Poetry can enrich a child’s life significantly. Here is how to get them interested.
Listening to poetry, reading and writing it can provide children with multiple benefits, from developing language and imagination, to coping with stress.
Choose the poems
The best strategy is to follow your child’s interests. There are poems about everything, from dinosaurs to spaceflights and dolls. Look at websites devoted to children’s poetry.
You may also try choosing a poem that has to do with what’s around your child. For instance, why not read the poem “At the Zoo“ by W.M. Thackeray before actually going to the zoo? You may like “Where My Clothes Are“ by Bruce Lansky when your kid makes a mess at home.
Make them available
Whether your child is a just a toddler or a serious second-grader capable of reading on his own, it is all the same: keep the books in a nice small basket or a shelf that is easily accessible. Encourage your child to choose favorite poems and keep them in a separate folder.
Play poetry games
The choice depends on the age of your child and the situation. Some poetry games are a great way to keep your kid engaged while commuting or waiting in a line, others can be played with a group of kids.
- Encourage your child to make a drawing illustrating his favorite poem.
- Pick a word and, together with your child, find as many rhyming words to it, as possible (you may also say them in turns). If there are two or more kids, divide them in two groups and give them the same task. The younger the children, the easier the prompt word (“cat” or “eye” will suit even the youngest “poets”).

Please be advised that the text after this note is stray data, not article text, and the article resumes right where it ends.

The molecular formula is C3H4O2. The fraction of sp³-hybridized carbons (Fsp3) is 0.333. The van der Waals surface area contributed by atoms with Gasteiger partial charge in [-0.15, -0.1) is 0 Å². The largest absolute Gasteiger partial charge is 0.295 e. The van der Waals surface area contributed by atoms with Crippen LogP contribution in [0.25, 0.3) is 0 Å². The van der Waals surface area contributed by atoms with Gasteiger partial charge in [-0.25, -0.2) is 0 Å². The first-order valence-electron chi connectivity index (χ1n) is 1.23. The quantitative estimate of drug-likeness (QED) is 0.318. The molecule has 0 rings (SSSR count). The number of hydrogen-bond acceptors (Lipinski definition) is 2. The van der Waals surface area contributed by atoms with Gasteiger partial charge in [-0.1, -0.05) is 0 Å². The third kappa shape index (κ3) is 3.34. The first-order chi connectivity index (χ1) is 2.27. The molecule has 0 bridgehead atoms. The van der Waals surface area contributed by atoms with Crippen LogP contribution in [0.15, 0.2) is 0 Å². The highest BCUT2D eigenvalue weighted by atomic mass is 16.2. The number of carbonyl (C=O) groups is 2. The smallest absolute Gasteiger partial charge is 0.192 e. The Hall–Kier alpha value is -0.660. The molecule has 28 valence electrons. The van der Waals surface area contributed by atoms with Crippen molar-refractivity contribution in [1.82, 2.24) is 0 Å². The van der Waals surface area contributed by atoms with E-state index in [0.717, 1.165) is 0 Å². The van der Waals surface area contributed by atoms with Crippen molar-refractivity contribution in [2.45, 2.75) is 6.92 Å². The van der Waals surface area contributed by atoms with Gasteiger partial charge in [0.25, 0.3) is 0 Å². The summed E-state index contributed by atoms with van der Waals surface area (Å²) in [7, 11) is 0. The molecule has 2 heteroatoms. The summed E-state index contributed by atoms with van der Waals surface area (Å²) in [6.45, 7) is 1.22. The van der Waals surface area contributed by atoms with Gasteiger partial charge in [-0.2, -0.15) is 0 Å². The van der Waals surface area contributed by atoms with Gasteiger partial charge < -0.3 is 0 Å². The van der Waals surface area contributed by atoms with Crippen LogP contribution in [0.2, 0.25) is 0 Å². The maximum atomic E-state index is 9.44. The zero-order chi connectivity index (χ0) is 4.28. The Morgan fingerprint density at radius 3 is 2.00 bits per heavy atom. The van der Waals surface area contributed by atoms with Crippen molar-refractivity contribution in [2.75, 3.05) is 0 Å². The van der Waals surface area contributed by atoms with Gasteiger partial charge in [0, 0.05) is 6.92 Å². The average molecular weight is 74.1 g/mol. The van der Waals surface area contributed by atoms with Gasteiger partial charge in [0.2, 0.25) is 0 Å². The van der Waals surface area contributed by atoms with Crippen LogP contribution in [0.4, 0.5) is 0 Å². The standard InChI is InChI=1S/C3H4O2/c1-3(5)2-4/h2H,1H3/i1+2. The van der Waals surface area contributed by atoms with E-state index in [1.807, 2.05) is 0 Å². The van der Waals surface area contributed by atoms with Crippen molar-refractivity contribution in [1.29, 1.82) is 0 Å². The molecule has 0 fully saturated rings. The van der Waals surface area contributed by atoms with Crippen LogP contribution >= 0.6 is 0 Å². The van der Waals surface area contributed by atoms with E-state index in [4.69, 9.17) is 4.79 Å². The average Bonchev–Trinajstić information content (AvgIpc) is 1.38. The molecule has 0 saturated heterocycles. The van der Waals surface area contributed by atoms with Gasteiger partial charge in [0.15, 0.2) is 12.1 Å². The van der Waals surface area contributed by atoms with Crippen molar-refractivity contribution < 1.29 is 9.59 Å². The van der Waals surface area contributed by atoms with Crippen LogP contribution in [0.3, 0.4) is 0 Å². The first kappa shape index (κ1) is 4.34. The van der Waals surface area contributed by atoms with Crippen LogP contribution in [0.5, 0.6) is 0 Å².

- Who can list more poems in a limited period of time (a minute, for instance)? For this game, you will need a piece of paper and a pen. For “advanced” level, choose a poet or a topic (like poems about summer).
- Name titles of poems in turns.
- Start a rhyme-time routine. Choose a certain day and time when everyone’s at home. In this time, all the family members have to speak only in rhyming couplets (two rhyming lines).
What about teenagers?
The psychological benefits poetry brings are especially obvious when it comes to teenagers. Reading and reciting poems helps to relax and cope with stress, while creating poetry gives a chance to express oneself. You might have heard about the Pongo Teen Writing Project that uses poetry when working with troubled teens.
If your teenager is no more interested in fun poetry games, you may try a more serious approach. Discussing, analyzing poems together can contribute to your child’s interest in poetry. Do not afraid to take controversial or challenging texts, like Sylvia Plath’s “Daddy”. It may make your child feel that you treat him like a grown-up.
Before starting such a discussion, it is a good idea to find a couple of interesting facts that will provide a better understanding of a poem. For instance, in case of “Daddy”, it could be Biography of Sylvia Plath or literary analysis.
Also, you may encourage your teenager to make and share poetry through sites like Movellas or Wattpad.